Nine days of Navratras...
Navratra thalis from Nirula's and Le Meridien.
LOTS OF us go to temples during Navratras to worship Goddess Durga, but not many are aware of the philosophical significance behind it. According to the Devi Bhagwat Puran, "The two seasons autumn and spring are known as the teeth of Yama, the God of Death." The nine-night festival is observed twice a year, once at the beginning of summer and the other as winter is about to begin. During the nine auspicious days when Mother Goddess or `Devi Ma' is worshiped across India under different names and manifestations, Delhi virtually becomes a temple town.
Jhandewala Mandir, a pilgrimage centre in the heart of Delhi attracts devotees in lakhs. "We are at our busiest during the Navratras, when every day we clock over one lakh devotees. The number keeps increasing year after year. We serve free langar meals for the general people and for devotees too," informs a member of the Jhandewala Temple society.
Other activities like jaagran are also organised in the temple during the nine days, which conclude with Vishal Bhagwati Jaagran on the last Navratra. "To provide security, police booths have been placed at every gate for hassle-free entry," says a regular visitor to the temple. Other popular pilgrimage points in the Capital during these nine sacred days are the Chattarpur temple complex, the Durga temple in Green Park and the Shiv Mandir in Preet Vihar.
Apart from commemorating important events in history, religious observances and festivals are allegorical. On a spiritual level, navratras symbolise the stage of man's evolution into God - from Jivahood (state of individualisation) to Sivahood (state of self realisation).
Fasting and feasting
Religious fasting is a very popular concept. While some people fast for just a day or two, others fast for the entire nine days. Some strictly adhere to a fruit diet, others abstain from salt, whereas some love to eat special phalhar treats all day long. Keeping these trends in mind, several restaurants are introducing `satvik bhojan' during the navratras.
Dakshin restaurant in Marriott WelcomHotel is flagging off the auspicious period with a special Navratri Bhojanam (thali), available from October 14 to 22 for lunch and dinner. Chef Shubhra Singh of Marriot Welcomhotel says, "We prepare three different types of thali with three kinds of desserts, each being served on alternate days."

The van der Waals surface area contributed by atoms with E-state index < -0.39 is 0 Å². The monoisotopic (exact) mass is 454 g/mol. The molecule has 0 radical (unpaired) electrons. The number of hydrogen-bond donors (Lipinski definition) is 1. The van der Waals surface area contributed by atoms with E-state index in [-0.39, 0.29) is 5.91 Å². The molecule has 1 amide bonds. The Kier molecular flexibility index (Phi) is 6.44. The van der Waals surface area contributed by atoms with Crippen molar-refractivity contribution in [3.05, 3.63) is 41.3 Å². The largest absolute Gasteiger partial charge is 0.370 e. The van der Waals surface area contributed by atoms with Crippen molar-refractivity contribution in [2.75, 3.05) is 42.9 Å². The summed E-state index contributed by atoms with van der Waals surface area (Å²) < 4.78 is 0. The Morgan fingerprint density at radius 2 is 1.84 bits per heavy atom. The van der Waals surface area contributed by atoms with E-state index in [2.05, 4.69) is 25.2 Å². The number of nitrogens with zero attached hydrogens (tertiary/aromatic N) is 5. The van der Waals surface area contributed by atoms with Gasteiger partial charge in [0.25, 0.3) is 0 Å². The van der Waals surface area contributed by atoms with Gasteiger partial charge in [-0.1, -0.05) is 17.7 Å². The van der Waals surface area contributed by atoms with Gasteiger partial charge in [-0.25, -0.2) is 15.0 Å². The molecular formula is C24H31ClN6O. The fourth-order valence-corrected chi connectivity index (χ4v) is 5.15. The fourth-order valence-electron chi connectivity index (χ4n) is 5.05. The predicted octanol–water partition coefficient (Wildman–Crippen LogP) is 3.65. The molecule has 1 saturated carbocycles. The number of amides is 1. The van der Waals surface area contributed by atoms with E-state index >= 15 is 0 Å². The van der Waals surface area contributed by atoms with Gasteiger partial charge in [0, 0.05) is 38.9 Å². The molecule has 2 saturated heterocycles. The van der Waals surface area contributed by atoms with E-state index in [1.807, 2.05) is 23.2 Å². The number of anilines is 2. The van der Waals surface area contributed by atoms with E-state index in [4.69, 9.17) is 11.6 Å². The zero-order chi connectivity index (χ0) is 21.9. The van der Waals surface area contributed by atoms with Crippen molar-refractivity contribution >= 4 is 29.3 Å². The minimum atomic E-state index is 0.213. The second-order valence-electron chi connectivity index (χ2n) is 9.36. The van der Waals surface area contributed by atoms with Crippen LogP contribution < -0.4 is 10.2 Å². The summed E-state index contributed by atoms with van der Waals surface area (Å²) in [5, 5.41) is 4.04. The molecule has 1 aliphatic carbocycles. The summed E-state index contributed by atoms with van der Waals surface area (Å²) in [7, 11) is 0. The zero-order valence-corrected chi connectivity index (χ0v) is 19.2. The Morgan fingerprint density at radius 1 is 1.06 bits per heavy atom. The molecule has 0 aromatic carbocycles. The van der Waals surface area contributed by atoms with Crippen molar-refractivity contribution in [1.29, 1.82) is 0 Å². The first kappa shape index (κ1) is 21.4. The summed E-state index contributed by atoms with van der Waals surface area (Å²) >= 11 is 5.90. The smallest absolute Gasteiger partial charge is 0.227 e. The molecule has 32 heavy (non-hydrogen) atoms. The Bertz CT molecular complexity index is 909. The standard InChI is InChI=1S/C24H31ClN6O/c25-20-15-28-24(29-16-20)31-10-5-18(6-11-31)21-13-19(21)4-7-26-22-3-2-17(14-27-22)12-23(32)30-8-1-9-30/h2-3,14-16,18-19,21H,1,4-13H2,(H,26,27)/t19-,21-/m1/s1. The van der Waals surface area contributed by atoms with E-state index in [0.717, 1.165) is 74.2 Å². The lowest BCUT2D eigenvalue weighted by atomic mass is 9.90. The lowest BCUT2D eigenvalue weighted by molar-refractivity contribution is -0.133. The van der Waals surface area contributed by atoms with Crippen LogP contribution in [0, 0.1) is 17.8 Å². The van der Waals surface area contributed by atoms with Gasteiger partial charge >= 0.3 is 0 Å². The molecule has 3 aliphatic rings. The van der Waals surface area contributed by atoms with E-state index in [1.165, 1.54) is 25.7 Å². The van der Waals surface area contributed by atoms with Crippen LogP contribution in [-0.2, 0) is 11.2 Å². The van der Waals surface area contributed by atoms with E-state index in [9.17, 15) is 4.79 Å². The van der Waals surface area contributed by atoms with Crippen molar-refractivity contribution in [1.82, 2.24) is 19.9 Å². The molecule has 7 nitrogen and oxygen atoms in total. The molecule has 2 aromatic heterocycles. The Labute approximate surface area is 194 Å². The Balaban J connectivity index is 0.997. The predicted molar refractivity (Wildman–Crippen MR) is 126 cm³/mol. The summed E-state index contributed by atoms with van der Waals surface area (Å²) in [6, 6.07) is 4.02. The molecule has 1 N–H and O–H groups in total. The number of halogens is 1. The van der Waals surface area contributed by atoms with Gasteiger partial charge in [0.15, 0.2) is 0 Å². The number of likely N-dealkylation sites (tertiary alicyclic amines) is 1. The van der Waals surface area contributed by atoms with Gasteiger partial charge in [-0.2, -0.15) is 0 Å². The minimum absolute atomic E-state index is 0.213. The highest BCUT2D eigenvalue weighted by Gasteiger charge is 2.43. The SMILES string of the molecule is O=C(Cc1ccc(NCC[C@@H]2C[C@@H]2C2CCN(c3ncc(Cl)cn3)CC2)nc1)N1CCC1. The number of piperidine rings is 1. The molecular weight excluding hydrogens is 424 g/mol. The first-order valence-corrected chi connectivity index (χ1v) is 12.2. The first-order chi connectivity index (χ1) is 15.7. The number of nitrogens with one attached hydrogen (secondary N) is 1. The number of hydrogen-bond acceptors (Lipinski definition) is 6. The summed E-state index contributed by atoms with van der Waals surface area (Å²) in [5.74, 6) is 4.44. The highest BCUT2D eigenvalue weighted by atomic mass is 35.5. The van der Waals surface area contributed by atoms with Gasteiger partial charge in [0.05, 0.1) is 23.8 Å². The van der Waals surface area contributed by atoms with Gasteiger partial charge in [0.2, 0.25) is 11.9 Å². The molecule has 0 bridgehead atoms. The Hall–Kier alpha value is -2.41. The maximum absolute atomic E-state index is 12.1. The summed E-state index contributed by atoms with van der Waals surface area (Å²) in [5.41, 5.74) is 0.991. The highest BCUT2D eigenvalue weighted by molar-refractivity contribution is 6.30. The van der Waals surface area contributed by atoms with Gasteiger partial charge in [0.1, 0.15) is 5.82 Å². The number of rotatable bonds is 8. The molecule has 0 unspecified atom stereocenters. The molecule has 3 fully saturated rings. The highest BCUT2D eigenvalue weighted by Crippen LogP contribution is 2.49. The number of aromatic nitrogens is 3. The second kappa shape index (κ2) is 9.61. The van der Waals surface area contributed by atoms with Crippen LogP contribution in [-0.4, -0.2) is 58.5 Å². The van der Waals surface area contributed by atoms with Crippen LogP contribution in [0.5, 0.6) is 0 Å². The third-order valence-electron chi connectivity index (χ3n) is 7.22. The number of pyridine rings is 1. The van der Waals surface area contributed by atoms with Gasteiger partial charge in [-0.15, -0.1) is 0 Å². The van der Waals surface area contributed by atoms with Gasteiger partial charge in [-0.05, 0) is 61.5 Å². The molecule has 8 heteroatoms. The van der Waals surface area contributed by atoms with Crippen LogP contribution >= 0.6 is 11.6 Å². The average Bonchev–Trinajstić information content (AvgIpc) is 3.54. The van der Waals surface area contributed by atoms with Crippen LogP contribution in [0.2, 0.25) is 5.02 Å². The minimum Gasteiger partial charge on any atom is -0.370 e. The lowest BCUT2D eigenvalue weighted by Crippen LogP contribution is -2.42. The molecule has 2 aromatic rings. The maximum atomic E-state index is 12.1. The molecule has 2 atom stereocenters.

Among the mouth-watering `satvik' offerings are kuttu ki roti, paneer ki sabzi, patchadi raita (vegetable raita with cucumber and tomato), fruits, palak ke pakode, zeera aloo, singaray ki burfi, makhane ki kheer, sabudana khichdi, to name a few.
Meanwhile, Nirula's is offering a changed menu with tempting dishes like paneer with butter curry, aloo dahi curry, paneer makhana, besides desserts like phool makhana kheer, sabudana kheer and rice kheer.
Tasveer, the Indian cuisine restaurant situated on level three of Gourmet's gallery would be dressed up in various colourful themes with bangle and mehendi stalls set up during all the nine days. The special Navratra thali at Gourmet's gallery contains a variety of vegetable dishes, salad, raita, rice and desserts and is priced at Rs.150.
'Dhaba presents a special Navratra Thali for the occasion'
New Delhi, October 2004: - On the occasion of Navratra, Dhaba - the Indian restaurant at the Claridges, offers an extensive Navratra Thali for the guests.
The thali includes delicacies like Phaldari Seekh, Mahi Tawa Chaat, Kaju aur Gobhi ka Mel, Daal Mewar Ki, Paneer aur Papad ki Bhujiya, Dahi ke Aloo and the equally tasty Kuttu ki Roti & Sabudane ki Kheer. The guests can savour these delicacies from October 14 - 22, 2004, during both lunch and dinner.
Says Chef Mahavir Singh of Dhaba, The Claridges, "The Navratra festival spells partial fasting for many Hindus. Keeping in mind the sentiments of people, we are providing a gamut of enticing Navratra delicacies. Priced at a very attractive Rs. 400/- plus taxes, the thali offers a host of palate-tickling dishes.
For further information, please contact Harshita Singh, Public Relations Manager on Tel: 9891252069/23010211.
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